All posts by Nathan

christianity and culture… the shadow

I have been sitting with this writing for months and months, not to find the right words as much as to come to accept what these thoughts might mean and what effect they might have. First, it must be said that part of growth, of maturity, is to be able to see the shadows, even the darkest ones, in the things that you love – and even if the love is uncertain because the shadows are so dark, to be able to find some light in the things we at times want to disown. It is paradox, and paradox is life, or I should say Life with a capital L. Sometimes the hardest truths hold the greatest paradoxes.

I hang on to Christianity, sometimes by the skin of my teeth. I wouldn’t say Christianity hangs onto me, as I don’t think Christianity would really want to keep the likes of me around. I tend to feel a bit “bad for business” at times, which is likely why Life has me in the hospital, doing my caring there, and as a spiritual director, watching and witnessing those who go through the often-overwhelming growing pains that come with spiritual maturing. There is fruit here and so I haven’t thrown in the towel. Sometimes people really need a companion for the journey.

I have spent a lot of time with many who want nothing to do with Christianity – monotheism generally, but Christianity especially. When we talk, I wonder why I would still call myself a Christian (I’m still working this out) and I often have to qualify it (at least outside the hospital) with, “I would consider myself a panentheistic Christian, to be specific.” I have no defense for Christianity or what it has done. I have no evangelical fiber in my being, meaning I don’t really care if people become a Christian or not. It might help them and it really might not. I do care if people find something that works for them and for the world and if there is enough substance there that they can mature spiritually into places of union, love, and nondualism with Life and the world around them. To me, this is the Christ at play. I guess that’s what keeps me coming back and what I think Christianity has to offer the world, though the division and exclusion that Christianity historically has offered is quite the opposite (more on that in a moment). Christianity can offer a unifying, creation- and physical world-celebrating vision of divine indwelling that no other religion quite offers. But I would have to say that most people miss this because they cling to the shadows as though the shadows are the “good news.”

The shadows. Yes, there are a few, and there is no way that I can list them all out. The atrocities done in the name of the church, under the corruption that comes with power, or even the “good intentions” of winning souls for heaven. There is one great shadow that, to me far out does them all. And it is the reason for my caution in speaking to the truth.

Christianity in its historical trajectory has been a culture-slaying religion. It was founded by orphaned people who didn’t have a home, oppressed, cast out, and enslaved. Traumatized. From the Hebrews to the early Christians, the people of Jehovah were on the move and very often under some other nation’s dominance. Egyptians, Babylonians, Assyrians, Romans. This is the history of the Christian religion. And to people who don’t have a home, heaven sounds like a very good place. Traumatized people have to do something with their trauma. It became their message that they brought to the nations: “The Earth is not your home. Your home is in Heaven.” You are a citizen of heaven. No Jew or Gentile, slave or free, male or female. Et cetera, et cetera. In this worldview, any culture or group of people that was at home with their land, with their people, their gods, and their ancestors was a considerable threat. And if somehow, missionaries could get people to question their own belonging and latch onto the “belonging in the family of Jesus,” the battle was won. Look through the history accounts and see how many accounts of truly indigenous expressions of Christianity there are, or mission attempts that honored the local people’s cultures. The early Celtic church may be the closest you will get.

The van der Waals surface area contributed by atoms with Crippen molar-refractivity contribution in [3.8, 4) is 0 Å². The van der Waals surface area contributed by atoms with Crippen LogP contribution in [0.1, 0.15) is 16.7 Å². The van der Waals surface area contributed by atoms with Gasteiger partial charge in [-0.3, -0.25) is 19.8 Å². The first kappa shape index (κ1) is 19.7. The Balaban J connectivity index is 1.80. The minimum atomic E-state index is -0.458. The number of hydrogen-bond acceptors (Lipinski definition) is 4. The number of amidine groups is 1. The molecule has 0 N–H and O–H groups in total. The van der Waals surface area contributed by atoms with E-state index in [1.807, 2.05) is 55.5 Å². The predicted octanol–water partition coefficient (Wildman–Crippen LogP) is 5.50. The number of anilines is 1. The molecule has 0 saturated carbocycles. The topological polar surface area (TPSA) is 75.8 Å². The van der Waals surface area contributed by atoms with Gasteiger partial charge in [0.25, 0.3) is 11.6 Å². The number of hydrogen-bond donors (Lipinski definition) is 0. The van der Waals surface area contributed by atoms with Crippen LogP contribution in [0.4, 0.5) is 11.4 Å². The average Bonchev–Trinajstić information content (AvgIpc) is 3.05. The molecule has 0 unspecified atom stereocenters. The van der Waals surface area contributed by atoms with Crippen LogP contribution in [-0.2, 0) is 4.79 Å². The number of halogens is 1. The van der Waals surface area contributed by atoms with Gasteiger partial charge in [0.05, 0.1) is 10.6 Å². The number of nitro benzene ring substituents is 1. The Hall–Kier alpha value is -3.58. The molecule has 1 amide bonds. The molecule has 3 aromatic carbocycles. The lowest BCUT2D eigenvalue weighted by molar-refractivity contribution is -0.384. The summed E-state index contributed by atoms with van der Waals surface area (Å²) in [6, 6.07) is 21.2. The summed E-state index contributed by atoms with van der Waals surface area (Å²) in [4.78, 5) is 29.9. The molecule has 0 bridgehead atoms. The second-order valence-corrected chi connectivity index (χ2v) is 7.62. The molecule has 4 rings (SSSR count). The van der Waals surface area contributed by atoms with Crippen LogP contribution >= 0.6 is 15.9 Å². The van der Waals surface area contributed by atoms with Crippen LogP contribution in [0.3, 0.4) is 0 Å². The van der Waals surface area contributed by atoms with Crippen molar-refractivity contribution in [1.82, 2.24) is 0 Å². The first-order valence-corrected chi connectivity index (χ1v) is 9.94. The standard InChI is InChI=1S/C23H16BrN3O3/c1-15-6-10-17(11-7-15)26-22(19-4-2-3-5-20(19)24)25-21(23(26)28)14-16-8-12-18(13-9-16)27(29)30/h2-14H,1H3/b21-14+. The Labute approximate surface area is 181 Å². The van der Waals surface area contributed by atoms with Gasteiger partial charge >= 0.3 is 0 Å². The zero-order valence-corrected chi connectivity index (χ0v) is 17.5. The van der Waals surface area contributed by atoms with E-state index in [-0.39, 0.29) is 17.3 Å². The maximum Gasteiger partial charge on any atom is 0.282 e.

So Christianity and the spread of this religion has been about destroying cultures in the name of being a part of the culture of followers of Jesus. “Believers” if you will. When something like “Christian counter-culture” is so at the heart of a religion, it seems unrealistic that it will ever not be there. It goes the same for politics and Christianity, something that always has been connected. Christianity is a political religion, ever since it was made the official religion of the Roman Empire. Tied to the hip with the ruling class. I think some of these things are changing in some places, and for the better, but I wonder if Christian communities that celebrate various cultures as unique expressions of faith and connection with God are thriving. Many that are growing fast often still cling to this message of dominion. “Every knee will bow, every tongue confess…” The messages of winning the battle against the world and finding our home with Jesus are sung and celebrated in churches the world over every Sunday. It truly breaks my heart to see it still happening even today.